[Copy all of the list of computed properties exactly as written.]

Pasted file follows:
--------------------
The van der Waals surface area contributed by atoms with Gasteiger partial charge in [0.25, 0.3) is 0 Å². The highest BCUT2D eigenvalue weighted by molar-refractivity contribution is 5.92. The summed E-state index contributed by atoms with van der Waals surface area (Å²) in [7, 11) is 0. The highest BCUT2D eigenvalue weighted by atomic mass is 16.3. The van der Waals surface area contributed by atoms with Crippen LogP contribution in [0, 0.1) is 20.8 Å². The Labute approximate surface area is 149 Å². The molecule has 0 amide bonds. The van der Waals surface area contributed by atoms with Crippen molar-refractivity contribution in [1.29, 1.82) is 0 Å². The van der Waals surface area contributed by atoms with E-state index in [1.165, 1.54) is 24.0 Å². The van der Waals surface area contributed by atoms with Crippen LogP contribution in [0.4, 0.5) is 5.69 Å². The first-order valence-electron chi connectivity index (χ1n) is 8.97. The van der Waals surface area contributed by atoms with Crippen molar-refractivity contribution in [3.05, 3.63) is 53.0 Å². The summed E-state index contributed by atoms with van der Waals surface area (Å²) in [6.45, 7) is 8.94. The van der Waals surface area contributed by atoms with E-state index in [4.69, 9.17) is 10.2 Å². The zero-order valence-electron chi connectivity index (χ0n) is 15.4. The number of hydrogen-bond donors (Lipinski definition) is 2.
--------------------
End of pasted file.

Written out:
The van der Waals surface area contributed by atoms with Gasteiger partial charge in [0.25, 0.3) is 0 Å². The highest BCUT2D eigenvalue weighted by molar-refractivity contribution is 5.92. The summed E-state index contributed by atoms with van der Waals surface area (Å²) in [7, 11) is 0. The highest BCUT2D eigenvalue weighted by atomic mass is 16.3. The van der Waals surface area contributed by atoms with Crippen LogP contribution in [0, 0.1) is 20.8 Å². The Labute approximate surface area is 149 Å². The molecule has 0 amide bonds. The van der Waals surface area contributed by atoms with Crippen molar-refractivity contribution in [1.29, 1.82) is 0 Å². The van der Waals surface area contributed by atoms with E-state index in [1.165, 1.54) is 24.0 Å². The van der Waals surface area contributed by atoms with Crippen LogP contribution in [0.4, 0.5) is 5.69 Å². The first-order valence-electron chi connectivity index (χ1n) is 8.97. The van der Waals surface area contributed by atoms with Crippen molar-refractivity contribution in [3.05, 3.63) is 53.0 Å². The summed E-state index contributed by atoms with van der Waals surface area (Å²) in [6.45, 7) is 8.94. The van der Waals surface area contributed by atoms with E-state index in [4.69, 9.17) is 10.2 Å². The zero-order valence-electron chi connectivity index (χ0n) is 15.4. The number of hydrogen-bond donors (Lipinski definition) is 2.